Now we are ready to recover the audio from the radio wave. The way we do that is exactly the same as a crystal set. A crystal detector could be used here but most tube radios use a vacuum diode because the tubes are already there. If you haven't looked at it go and checkout the page on How AM Works.
The Detector Circuit.The circuit as it is connected in the radio may be a little puzzling. It's a matter of where the ground is connected. In most cases the placement of a ground symbol on the diagram has no effect on the actual circuit. Ground exists primarily in the human mind. Unless there are two grounds in conflicting locations and they are actually connected the circuit is not effected by the placement of grounds. Look at the diagram below.
For a verbal description click here.
Now in part B the ground has been moved to the cathode of the diode. Except for that the circuit is unchanged. It may look as if the audio is being taken off the end of the IF transformer instead of the diode cathode. In reality you always need two terminals to get a signal. In both diagrams the output signal is being taken off between one end of the IF transformer and the diode cathode. The only difference between the two is where the ground symbol has been drawn.
Now here is the radio circuit to date. The two diodes in parallel act as one and rectify the IF signal exactly like part B of the figure above.
For a verbal description of newly added parts click here.
For a verbal description of the complete diagram click here.
I mentioned a DC across the 220 k ohm resistor. The voltage is proportional to the strength of the station which is tuned in. This voltage is negative. The 2.2 meg ohm resistor and .1 microfarad capacitor form a filter which removes the audio signal leaving only the DC. The stronger the station the more negative is the voltage appearing at the junction of the 2.2 meg ohm resistor and the .1 microfarad capacitor. This point connects to the low ends of the first IF transformer secondary and the loop antenna. Both of these coils have relatively low resistances and so the DC at the bottom ends is passed on to the tube grids to which each coil is connected.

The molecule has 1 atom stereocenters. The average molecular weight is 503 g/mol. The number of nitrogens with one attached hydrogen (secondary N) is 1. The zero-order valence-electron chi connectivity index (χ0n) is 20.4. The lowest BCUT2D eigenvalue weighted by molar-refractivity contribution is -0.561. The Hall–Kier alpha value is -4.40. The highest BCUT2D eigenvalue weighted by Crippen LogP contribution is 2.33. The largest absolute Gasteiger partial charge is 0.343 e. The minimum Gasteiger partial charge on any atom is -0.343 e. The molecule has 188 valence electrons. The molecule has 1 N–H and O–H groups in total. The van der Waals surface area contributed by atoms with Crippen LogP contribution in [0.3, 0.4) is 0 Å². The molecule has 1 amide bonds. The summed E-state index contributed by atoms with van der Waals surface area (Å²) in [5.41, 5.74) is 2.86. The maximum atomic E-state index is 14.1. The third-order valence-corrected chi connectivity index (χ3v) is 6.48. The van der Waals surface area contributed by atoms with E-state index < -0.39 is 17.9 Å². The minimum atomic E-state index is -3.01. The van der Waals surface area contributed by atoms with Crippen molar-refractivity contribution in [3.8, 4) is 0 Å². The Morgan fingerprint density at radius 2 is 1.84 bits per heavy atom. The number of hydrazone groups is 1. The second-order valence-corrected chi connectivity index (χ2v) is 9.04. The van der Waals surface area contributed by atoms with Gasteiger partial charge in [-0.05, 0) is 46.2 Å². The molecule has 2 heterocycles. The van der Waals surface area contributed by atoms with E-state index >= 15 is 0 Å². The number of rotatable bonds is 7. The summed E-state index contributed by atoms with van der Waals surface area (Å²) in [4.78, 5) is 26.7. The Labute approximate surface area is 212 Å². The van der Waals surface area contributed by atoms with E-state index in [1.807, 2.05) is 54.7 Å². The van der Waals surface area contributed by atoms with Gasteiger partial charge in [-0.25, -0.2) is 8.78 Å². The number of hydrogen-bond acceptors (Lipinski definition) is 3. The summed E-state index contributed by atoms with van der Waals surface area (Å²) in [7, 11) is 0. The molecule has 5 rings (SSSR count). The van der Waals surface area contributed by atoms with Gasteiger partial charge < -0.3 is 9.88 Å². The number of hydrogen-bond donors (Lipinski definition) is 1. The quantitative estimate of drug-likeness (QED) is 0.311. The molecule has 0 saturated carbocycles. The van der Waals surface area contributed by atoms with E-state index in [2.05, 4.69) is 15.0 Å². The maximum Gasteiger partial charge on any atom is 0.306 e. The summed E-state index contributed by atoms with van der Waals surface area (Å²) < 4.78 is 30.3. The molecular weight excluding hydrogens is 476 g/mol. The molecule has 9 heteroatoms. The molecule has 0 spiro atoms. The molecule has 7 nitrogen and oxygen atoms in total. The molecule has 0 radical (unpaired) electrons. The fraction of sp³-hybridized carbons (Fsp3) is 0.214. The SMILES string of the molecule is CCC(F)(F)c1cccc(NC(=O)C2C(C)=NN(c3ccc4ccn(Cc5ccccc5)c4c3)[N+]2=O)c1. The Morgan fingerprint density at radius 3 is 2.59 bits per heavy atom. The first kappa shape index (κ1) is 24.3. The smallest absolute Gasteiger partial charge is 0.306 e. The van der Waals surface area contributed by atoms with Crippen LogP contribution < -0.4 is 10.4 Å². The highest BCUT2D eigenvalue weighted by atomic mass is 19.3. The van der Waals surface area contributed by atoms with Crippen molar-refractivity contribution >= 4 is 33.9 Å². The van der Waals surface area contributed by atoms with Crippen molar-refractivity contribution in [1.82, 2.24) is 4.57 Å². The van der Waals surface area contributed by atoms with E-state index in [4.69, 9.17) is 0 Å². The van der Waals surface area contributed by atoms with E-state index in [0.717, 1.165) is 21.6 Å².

Grid 3 of the converter tube and grid 1 of the IF amplifier tube are "remote cutoff grids". At a given voltage the tube will have a certain amount of gain. If the grid is made more negative, the gain is reduced. The more negative the grid the lower the gain. Do you remember that a stronger station produced a more negative voltage from the detector? The stronger the station the lower the gain. This is "automatic gain control" AGC. It is true that as you tune across the band you have to do some changing of the volume control as you tune in local stations as opposed to out of town or distant stations. Without this AGC the effect would be a lot worse and those local stations would drive the IF amplifier into saturation and the sound would be very distorted. In receivers that have an RF amplifier ahead of the converter and two IF amplifiers after it the AGC works so well that you often can't tell if a station is local or distant just by listening to it.
Now let's go back and look at that detector circuit again. The tube designers made a single tube with a triode and two diodes in one envelope. Some radio designers seem unsure what to do with that other diode. Many just connect the two in parallel as I have shown. Others try to figure out something else to use it for. One radio I recently took apart (its case was badly cracked and so it had no antique value, it is a source of spare parts) had the other diode plate connected to the junction of the 2.2 meg ohm resistor and the .1 microfarad capacitor. I don't know that it would serve any useful function there. I'm going to do some experimenting to see what effect it would have.
Next; The Audio Amplifier.
Previous; The IF Amplifier.
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This site begun March 14, 2001
This page last updated August 1, 2002